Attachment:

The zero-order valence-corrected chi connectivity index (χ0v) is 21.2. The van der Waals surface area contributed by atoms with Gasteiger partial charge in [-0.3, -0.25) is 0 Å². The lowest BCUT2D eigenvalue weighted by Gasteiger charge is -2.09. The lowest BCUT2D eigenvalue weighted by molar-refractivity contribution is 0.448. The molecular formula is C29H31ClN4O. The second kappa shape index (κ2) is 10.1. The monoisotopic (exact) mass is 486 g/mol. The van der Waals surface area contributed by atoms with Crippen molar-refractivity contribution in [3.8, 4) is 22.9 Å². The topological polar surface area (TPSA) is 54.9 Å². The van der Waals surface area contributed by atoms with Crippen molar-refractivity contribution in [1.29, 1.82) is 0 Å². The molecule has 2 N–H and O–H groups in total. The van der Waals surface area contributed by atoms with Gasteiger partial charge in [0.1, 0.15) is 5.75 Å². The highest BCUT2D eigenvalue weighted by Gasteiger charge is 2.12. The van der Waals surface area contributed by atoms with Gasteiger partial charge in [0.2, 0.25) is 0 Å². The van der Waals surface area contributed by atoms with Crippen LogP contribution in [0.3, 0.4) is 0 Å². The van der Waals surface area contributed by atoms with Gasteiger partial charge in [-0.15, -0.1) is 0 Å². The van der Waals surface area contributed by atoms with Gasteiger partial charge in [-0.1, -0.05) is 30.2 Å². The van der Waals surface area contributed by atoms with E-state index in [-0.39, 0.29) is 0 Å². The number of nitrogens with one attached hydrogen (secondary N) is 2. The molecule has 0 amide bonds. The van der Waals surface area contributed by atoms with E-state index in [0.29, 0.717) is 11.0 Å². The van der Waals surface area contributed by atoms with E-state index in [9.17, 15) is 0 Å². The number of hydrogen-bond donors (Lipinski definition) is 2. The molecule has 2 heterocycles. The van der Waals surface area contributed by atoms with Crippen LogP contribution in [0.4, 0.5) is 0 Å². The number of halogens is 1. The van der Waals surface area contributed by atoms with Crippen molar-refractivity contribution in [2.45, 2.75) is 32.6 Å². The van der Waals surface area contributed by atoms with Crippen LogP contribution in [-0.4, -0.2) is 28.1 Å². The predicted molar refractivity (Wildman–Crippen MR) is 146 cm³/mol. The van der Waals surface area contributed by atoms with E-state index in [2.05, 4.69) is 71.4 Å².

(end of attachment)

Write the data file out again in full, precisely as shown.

The zero-order valence-corrected chi connectivity index (χ0v) is 21.2. The van der Waals surface area contributed by atoms with Gasteiger partial charge in [-0.3, -0.25) is 0 Å². The lowest BCUT2D eigenvalue weighted by Gasteiger charge is -2.09. The lowest BCUT2D eigenvalue weighted by molar-refractivity contribution is 0.448. The molecular formula is C29H31ClN4O. The second kappa shape index (κ2) is 10.1. The monoisotopic (exact) mass is 486 g/mol. The van der Waals surface area contributed by atoms with Crippen molar-refractivity contribution in [3.8, 4) is 22.9 Å². The topological polar surface area (TPSA) is 54.9 Å². The van der Waals surface area contributed by atoms with Crippen molar-refractivity contribution in [1.29, 1.82) is 0 Å². The molecule has 2 N–H and O–H groups in total. The van der Waals surface area contributed by atoms with Gasteiger partial charge in [0.1, 0.15) is 5.75 Å². The highest BCUT2D eigenvalue weighted by Gasteiger charge is 2.12. The van der Waals surface area contributed by atoms with Gasteiger partial charge in [0.2, 0.25) is 0 Å². The van der Waals surface area contributed by atoms with Crippen LogP contribution in [0.3, 0.4) is 0 Å². The van der Waals surface area contributed by atoms with Gasteiger partial charge in [-0.15, -0.1) is 0 Å². The van der Waals surface area contributed by atoms with Gasteiger partial charge in [-0.1, -0.05) is 30.2 Å². The van der Waals surface area contributed by atoms with E-state index in [-0.39, 0.29) is 0 Å². The number of nitrogens with one attached hydrogen (secondary N) is 2. The molecule has 0 amide bonds. The van der Waals surface area contributed by atoms with E-state index in [0.29, 0.717) is 11.0 Å². The van der Waals surface area contributed by atoms with E-state index in [9.17, 15) is 0 Å². The number of hydrogen-bond donors (Lipinski definition) is 2. The molecule has 2 heterocycles. The van der Waals surface area contributed by atoms with Crippen LogP contribution in [0.4, 0.5) is 0 Å². The number of halogens is 1. The van der Waals surface area contributed by atoms with Crippen molar-refractivity contribution in [2.45, 2.75) is 32.6 Å². The van der Waals surface area contributed by atoms with Crippen LogP contribution in [-0.4, -0.2) is 28.1 Å². The predicted molar refractivity (Wildman–Crippen MR) is 146 cm³/mol. The van der Waals surface area contributed by atoms with E-state index in [2.05, 4.69) is 71.4 Å².